Documenting it right

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Image credit: © IStockphoto/Jane_Kelly

 

Paul Sutton provides guidance on what tax professionals should insist upon when documenting intercompany agreements for transfer pricing

Key Points 

What is the issue?

Transfer pricing is widely regarded as one of the most significant and complex areas of tax risk affecting multinational groups. The recent case of Google highlights just how financially – and reputationally – damaging transfer pricing disputes can be.

What does it mean to me?

As with many areas of tax, transfer pricing is closely related to legal structures and the contractual terms upon which intra-group transactions are conducted. Groups which do not have appropriate, signed intercompany agreements in place are on the back foot in discussions with local tax authorities about their transfer pricing compliance.

What can I take away?

Putting in place and regularly updating intercompany agreements can seem like a complex and costly process. Failing to do so, however, is usually a false economy.

Transfer pricing is widely regarded as one of the most significant and complex areas of tax risk affecting multinational groups. It is also one of the main areas of focus for tax authorities and supranational organisations, such as the OECD. In 2016/17, the UK transfer pricing yield resulting from HMRC challenges was over £1.6 billion, nearly twice that of the previous year. The recent case of Google highlights just how financially – and reputationally – damaging transfer pricing disputes can be. The group has been embroiled in transfer pricing disputes for several years and recently made a €306m settlement with the Italian tax authorities, having previously settled with HMRC in the UK. Disputes are ongoing in France and Spain. 

As with many areas of tax, transfer pricing is closely related to legal structures and the contractual terms upon which intra-group transactions are conducted. This has recently been underscored by the OECD in the latest edition of its Transfer Pricing Guidelines. The 2017 edition re-emphasises the fundamental importance of legal analysis and intercompany agreements as part of the resolution of transfer pricing issues. It is worth quoting verbatim what the 2017 guidelines say: ‘Importantly, ex ante contractual assumption of risk should provide clear evidence of a commitment to assume risk prior to the materialisation of risk outcomes. Such evidence is a very important part of the tax administration’s transfer pricing analysis of risks in commercial or financial relations, since, in practice, an audit performed by the tax administration may occur years after the making of such up-front decisions by the associated enterprises and when outcomes are known.’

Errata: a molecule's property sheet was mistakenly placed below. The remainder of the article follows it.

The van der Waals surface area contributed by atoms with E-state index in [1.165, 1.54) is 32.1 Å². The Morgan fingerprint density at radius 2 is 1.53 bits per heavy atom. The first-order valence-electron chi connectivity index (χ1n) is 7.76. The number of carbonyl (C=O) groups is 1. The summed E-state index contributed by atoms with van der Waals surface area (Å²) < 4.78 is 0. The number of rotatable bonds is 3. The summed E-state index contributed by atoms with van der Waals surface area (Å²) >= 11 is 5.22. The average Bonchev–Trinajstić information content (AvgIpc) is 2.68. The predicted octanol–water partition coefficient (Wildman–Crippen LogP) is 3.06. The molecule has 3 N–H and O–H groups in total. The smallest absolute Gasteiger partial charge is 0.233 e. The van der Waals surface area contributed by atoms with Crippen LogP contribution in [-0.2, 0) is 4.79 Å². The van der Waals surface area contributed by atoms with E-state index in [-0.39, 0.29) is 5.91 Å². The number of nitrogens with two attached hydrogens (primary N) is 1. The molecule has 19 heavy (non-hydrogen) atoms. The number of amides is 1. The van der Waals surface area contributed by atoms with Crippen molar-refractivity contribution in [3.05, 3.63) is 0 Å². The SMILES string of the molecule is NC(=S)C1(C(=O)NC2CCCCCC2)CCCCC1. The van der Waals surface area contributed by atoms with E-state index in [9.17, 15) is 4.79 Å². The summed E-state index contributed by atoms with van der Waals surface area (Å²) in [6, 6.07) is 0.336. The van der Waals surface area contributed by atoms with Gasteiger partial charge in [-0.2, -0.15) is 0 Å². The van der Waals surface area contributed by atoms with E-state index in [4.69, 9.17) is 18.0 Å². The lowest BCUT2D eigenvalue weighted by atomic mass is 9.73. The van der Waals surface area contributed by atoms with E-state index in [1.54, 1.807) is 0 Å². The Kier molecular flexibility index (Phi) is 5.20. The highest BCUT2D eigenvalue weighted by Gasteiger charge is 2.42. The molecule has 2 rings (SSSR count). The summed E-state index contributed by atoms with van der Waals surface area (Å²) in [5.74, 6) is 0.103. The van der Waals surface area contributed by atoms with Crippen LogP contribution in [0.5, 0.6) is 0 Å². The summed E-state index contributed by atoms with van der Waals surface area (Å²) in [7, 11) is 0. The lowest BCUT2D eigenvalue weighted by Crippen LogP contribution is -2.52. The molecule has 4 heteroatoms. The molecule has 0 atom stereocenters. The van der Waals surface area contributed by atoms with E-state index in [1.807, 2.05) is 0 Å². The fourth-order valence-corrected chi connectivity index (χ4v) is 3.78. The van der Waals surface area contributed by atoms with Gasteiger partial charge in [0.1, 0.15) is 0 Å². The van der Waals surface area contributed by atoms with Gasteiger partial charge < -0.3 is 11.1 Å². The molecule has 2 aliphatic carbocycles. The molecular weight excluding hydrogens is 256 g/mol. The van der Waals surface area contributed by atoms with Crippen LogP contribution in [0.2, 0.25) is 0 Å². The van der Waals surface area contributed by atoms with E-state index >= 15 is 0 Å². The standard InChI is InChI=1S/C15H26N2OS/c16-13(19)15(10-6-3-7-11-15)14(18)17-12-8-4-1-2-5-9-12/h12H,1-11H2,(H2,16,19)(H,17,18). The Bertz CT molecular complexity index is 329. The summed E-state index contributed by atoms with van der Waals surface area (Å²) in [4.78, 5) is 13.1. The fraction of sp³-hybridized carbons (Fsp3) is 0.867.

Intercompany agreements (ICAs) are legal agreements between related parties. They define the legal terms on which services, products and financial support are provided within a group. ICAs can cover a wide range of matters, including head and back office services, revenue and cost sharing, intellectual property licences, and so on. The value of ICAs, like many compliance documents, often only becomes apparent when a group is required to respond to a tax or regulatory audit at short notice. Businesses frequently take the view that the relationship between corporate entities in a group is unlikely to come under scrutiny and so neglect to invest in clear, legally robust intercompany agreements. Even when such agreements do exist, they are often badly drafted, incomprehensible and out-of-date, so that they do not reflect the commercial reality of how the group operates. It is therefore beholden on tax advisers to international groups to ensure that legally binding intercompany agreements are in place and any transfer pricing risks minimised. Failing to do so is akin to giving tax authorities access to the group’s bank accounts so they can withdraw what they consider fair. The consequences of not having ICAs can be serious. Fundamentally, groups which do not have appropriate, signed ICAs in place are on the back foot in discussions with local tax authorities about their transfer pricing compliance. This is because they are unable to present a clear statement as to what intra-group supplies are being made (and for what price), how relevant assets are held, and how risks are allocated between group companies. In certain jurisdictions, corporates are routinely subject to fines and penalties, simply for failing to produce signed ICAs when requested. Other problems include expenses potentially being disallowed, post year-end ‘true up’ type adjustments being subject to challenge and local tax authorities attempting to re-characterise a transaction as something other than that claimed by the taxpayer.